Corneal transplantations are life-changing procedures. They are a personal favorite of Dr. Kruger’s because of how drastically he can improve someone’s life with the aid of the latest technology and years of training.
Dr. Kruger is a fellowship-trained corneal surgeon specializing in partial and full thickness corneal transplantation. He has published new and innovative corneal transplantation techniques to help ensure excellent results.
Common Questions about Corneal Transplantation
What is the cornea?
The cornea is the dome-shaped, transparent surface of your eye—the eye’s outermost layer. It contains no blood vessels and is nourished via tears and the aqueous humor fluid of the eye. The cornea protects the eyes from dirt and germs and is responsible for about 75 percent of the eye’s focusing power, making it a vital component of vision.
Why is corneal transplant necessary?
If vision or a certain condition cannot be corrected by glasses, contact lenses, or other treatments, a corneal transplant might be necessary. Dry eyes, keratoconus, Fuch's dystrophy, and corneal scar management are conditions that might lead to the need for a corneal transplant, as well as blunt trauma to the eye. Patients with genetic abnormalities sometimes require corneal transplants. If you’re experiencing loss of vision due to corneal problems, make an appointment with Dr. Kruger.
How is a corneal transplant done?
Also known as keratoplasty, a corneal transplant is a procedure which replaces part of the cornea with corneal tissue from a donor. Dr. Kruger practices the most modern transplantation procedures, focusing on preserving as much of the patient’s natural tissue as possible. Typically, the procedure is performed in-office using local anesthesia.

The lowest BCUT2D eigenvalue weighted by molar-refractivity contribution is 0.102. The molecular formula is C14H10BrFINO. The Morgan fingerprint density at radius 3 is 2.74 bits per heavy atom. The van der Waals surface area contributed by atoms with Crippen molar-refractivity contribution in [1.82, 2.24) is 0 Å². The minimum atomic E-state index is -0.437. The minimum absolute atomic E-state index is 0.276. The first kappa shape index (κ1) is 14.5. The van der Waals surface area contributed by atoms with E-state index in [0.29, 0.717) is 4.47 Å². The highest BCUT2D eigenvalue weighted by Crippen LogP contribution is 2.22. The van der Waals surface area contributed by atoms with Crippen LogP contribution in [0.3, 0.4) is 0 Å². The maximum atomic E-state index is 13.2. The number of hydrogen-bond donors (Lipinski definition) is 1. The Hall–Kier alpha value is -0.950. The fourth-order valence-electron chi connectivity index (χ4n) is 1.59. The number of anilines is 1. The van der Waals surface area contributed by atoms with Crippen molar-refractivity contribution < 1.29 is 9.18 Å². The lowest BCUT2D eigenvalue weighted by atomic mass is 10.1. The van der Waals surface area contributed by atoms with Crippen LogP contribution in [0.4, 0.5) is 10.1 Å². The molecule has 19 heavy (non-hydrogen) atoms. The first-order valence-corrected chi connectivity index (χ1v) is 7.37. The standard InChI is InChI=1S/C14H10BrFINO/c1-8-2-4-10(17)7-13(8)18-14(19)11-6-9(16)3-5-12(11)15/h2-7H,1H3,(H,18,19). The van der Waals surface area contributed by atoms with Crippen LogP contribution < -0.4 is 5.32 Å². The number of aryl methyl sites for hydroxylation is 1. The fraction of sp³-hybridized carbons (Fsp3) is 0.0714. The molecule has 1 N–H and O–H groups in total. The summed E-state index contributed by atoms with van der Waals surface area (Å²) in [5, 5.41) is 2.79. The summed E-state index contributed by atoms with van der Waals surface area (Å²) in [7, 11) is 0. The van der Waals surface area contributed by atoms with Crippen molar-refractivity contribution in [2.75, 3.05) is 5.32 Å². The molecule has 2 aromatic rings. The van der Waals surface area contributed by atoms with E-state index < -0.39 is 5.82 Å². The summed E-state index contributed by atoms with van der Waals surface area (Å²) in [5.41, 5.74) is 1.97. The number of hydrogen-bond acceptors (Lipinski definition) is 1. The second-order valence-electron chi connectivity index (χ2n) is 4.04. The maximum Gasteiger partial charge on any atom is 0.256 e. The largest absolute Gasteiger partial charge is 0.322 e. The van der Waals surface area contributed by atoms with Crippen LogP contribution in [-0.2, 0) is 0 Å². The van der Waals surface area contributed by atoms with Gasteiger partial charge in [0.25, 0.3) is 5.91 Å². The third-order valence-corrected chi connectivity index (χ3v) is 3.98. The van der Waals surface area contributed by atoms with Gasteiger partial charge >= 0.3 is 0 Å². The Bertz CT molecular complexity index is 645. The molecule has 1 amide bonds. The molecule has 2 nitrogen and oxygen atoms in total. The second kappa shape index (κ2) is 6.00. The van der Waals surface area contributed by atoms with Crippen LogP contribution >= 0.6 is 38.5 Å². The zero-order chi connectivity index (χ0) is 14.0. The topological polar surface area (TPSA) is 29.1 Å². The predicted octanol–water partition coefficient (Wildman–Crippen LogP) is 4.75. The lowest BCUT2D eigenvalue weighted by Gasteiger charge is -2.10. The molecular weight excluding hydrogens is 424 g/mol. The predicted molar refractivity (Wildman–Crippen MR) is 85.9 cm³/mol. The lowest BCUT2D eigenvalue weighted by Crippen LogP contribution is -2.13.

Which kinds of corneal transplant procedures does Dr. Kruger offer?
Dr. Kruger is one of the first surgeons in Denver the offer DMEK, the most advanced corneal surgery for Fuch’s Dystrophy and other causes of corneal endothelial dysfunction. In 2014, Dr. Kruger spent a week learning firsthand from Mark Terry, MD, the most experienced DMEK surgeon in North America.
Dr. Kruger is also trained to perform the following procedures:
- DSAEK (Descemet's Stripping Automated Endothelial Keratoplasty)
- DMEK (Descemet's Membrane Endothelial Keratoplasty)
- DALK (Deep Anterior Lamellar Keratoplasty)
- PK (Penetrating Keratoplasty)
- Corneal Cross Linking
- Pterygium Excision
- Superficial Keratectomy
If you’re in need of a corneal transplant, contact our office. Dr. Kruger will perform a full consultation and determine the best option for your unique case.
What is recovery from a corneal transplant like?
Unlike other transplant procedures, it is highly unlikely that your body will reject your donor corneal tissue. You will receive steroid eye drops post-procedure to assist the healing process, and you should avoid vigorous exercise for a period of time. As always, it is important to go to your follow-up appointment with Dr. Kruger to ensure your postoperative recovery is going smoothly.